He then prayed to be allowed to argue the applications concurrently in an omni-bus manner and for counsel for the respondent to respond in the same way as the grounds are intertwined.  Counsel for the respondent did not oppose that prayer and it was granted.

 

Counsel for the applicant relied on the affidavit in support of this application and submitted that the grounds of the intended appeal are that:

  1.  The learned trial judge erred in law and fact when she dismissed the applicant’s application for review on the basis that it had no merit.
  2.  She erred in law and fact when she failed to consider the letter dated 14/07/1998 when hearing the application for review on the ground that the said letter was suspect.
  3. The learned trial judge erred in law and fact when she failed to evaluate the evidence on record and chose to believe the respondent’s case and not the applicant.

 

He contended that the intended appeal raise several points of law which need to be resolved by the court of appeal namely;

  1. On which party is the burden of proving the assertion of forgery of the alleged new evidence discovered in an application for review?
  2. What are the parameters upon which the learned trial judge is supposed to exercise his/her discretion for purposes of granting an application for review?
  3. Whether the appellate court can interfere with the discretion of the learned judge in the circumstances.
  4. Whether the trial judge exercised her discretion judiciously.
  5. Whether the applicant’s application did not satisfy conditions sine qua non for granting such application.
  6. To what extent can a trial judge evaluate evidence before him or her while entertaining an application for review?

 

He argued that there is no dilatory conduct on the part of the applicant who promptly instructed his former lawyer to take an appropriate action immediately the decision was handed and so the lapse or error of judgment of applicant’s former lawyer should not be visited on him. He contended that the applicant stands to suffer irreparably if this application is not allowed while on the other hand the respondent will suffer no prejudice. 

 

He submitted that the affidavit in reply by Mr. Benedict Sekabira does not rebut in material particular the affidavit in support of this application as it did not negative the ineptitude of the applicant’s former lawyers which is the cracks of the applicant’s case. Further that it neither proved non-existence of sufficient cause on which this application is buttressed nor specifically countered the points of law which the appellate court is going to address.  Further still that it did not disprove the existence of the salient grounds of appeal and there is no iota of evidence that the intended appeal is a sham.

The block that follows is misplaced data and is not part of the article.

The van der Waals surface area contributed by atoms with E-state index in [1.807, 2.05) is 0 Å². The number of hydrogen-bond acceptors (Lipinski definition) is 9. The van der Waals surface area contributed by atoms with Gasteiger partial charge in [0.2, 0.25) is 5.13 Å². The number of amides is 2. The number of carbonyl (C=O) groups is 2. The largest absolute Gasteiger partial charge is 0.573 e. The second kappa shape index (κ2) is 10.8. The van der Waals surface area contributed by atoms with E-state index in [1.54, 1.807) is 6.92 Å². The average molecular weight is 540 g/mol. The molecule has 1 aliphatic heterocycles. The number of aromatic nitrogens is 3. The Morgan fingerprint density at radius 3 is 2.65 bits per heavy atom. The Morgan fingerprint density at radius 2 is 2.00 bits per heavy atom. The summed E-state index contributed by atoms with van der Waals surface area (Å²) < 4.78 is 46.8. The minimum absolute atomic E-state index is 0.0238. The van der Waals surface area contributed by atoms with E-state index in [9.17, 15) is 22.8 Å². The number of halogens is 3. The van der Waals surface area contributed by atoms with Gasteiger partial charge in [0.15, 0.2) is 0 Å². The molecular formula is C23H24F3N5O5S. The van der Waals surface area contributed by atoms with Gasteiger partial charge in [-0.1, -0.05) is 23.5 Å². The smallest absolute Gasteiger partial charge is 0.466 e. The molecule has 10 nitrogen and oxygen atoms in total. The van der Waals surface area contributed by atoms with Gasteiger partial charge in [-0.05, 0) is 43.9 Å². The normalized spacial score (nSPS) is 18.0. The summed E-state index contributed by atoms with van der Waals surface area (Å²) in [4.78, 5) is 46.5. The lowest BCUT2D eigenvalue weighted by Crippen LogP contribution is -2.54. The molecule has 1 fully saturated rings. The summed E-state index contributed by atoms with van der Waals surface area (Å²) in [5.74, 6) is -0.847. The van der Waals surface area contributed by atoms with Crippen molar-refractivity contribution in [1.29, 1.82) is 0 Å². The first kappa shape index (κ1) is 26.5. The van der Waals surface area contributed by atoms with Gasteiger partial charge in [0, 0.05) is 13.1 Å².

Counsel for the applicant contended that this application does not offend the principle of finality in as much as the applicant was denied his last opportunity to have his matter determined on merit by the highest court in the land.  Further that this application is not intended to make a mockery of justice but intends to address and redress the gross injustices the applicant has suffered because of his successive lawyer’s negligence.  He submitted that the applicant should not be a victim of his lawyer’s ineptitude because he had no hands in how they handled his matter as he trusted their professionalism.

 

As regards extension of time, he relied on the case of Mulowooza &Brothers Ltd v N. Shan and Co. Ltd.  S.C.C A. No. 20 of 2010 where it was held at pages 6 & 7 that what constitutes sufficient cause/reason includes mistakes and lapses by counsel. He submitted that this authority is applicable to the instant case where the former lawyers knew that they had to seek leave but did not do so.

 

He also referred to the case of Julius Rwabinumi v HopeBahimbisomwi S.C.C.A No. 14/2009 where it was held at page 8 that it would be a great injustice to deny an applicant such as this one, to pursue his rights of appeal simply because of the blunder of his lawyers when it is well settled that an error of counsel should not necessarily be visited on his client.

 

He further relied on the case of Yowasi Kabiguruka v Samuel Byarufu C.C.A No.18 of 2008, where  it was held that once a party instructs counsel , he assumes control over the case to conduct it through out, the party cannot share the conduct of the case with his counsel.